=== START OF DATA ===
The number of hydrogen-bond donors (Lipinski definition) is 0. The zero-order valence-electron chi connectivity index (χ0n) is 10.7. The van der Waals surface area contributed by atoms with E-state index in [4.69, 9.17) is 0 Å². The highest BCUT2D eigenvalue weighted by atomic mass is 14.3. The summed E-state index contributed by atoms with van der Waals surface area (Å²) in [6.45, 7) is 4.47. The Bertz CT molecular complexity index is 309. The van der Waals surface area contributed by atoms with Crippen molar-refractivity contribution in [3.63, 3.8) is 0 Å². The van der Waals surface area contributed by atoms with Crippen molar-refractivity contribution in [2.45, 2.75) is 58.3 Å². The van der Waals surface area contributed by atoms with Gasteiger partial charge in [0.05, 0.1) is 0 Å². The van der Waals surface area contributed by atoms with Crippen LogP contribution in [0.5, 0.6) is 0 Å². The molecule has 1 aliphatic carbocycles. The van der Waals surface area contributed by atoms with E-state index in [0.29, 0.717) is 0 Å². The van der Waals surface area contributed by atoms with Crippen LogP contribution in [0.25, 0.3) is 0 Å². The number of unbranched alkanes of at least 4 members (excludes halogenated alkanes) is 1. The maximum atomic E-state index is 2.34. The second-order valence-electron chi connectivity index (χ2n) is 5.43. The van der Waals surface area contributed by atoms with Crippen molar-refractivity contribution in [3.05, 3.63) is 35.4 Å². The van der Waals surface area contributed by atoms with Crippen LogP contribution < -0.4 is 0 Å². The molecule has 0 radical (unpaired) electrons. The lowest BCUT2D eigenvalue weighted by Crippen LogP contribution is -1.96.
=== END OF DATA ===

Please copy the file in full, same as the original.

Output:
The number of hydrogen-bond donors (Lipinski definition) is 0. The zero-order valence-electron chi connectivity index (χ0n) is 10.7. The van der Waals surface area contributed by atoms with E-state index in [4.69, 9.17) is 0 Å². The highest BCUT2D eigenvalue weighted by atomic mass is 14.3. The summed E-state index contributed by atoms with van der Waals surface area (Å²) in [6.45, 7) is 4.47. The Bertz CT molecular complexity index is 309. The van der Waals surface area contributed by atoms with Crippen molar-refractivity contribution in [3.63, 3.8) is 0 Å². The van der Waals surface area contributed by atoms with Crippen molar-refractivity contribution in [2.45, 2.75) is 58.3 Å². The van der Waals surface area contributed by atoms with Gasteiger partial charge in [0.05, 0.1) is 0 Å². The van der Waals surface area contributed by atoms with Crippen LogP contribution in [0.5, 0.6) is 0 Å². The molecule has 1 aliphatic carbocycles. The van der Waals surface area contributed by atoms with E-state index in [0.29, 0.717) is 0 Å². The van der Waals surface area contributed by atoms with Crippen LogP contribution in [0.25, 0.3) is 0 Å². The number of unbranched alkanes of at least 4 members (excludes halogenated alkanes) is 1. The maximum atomic E-state index is 2.34. The second-order valence-electron chi connectivity index (χ2n) is 5.43. The van der Waals surface area contributed by atoms with Crippen molar-refractivity contribution in [3.05, 3.63) is 35.4 Å². The van der Waals surface area contributed by atoms with Crippen LogP contribution < -0.4 is 0 Å². The molecule has 0 radical (unpaired) electrons. The lowest BCUT2D eigenvalue weighted by Crippen LogP contribution is -1.96.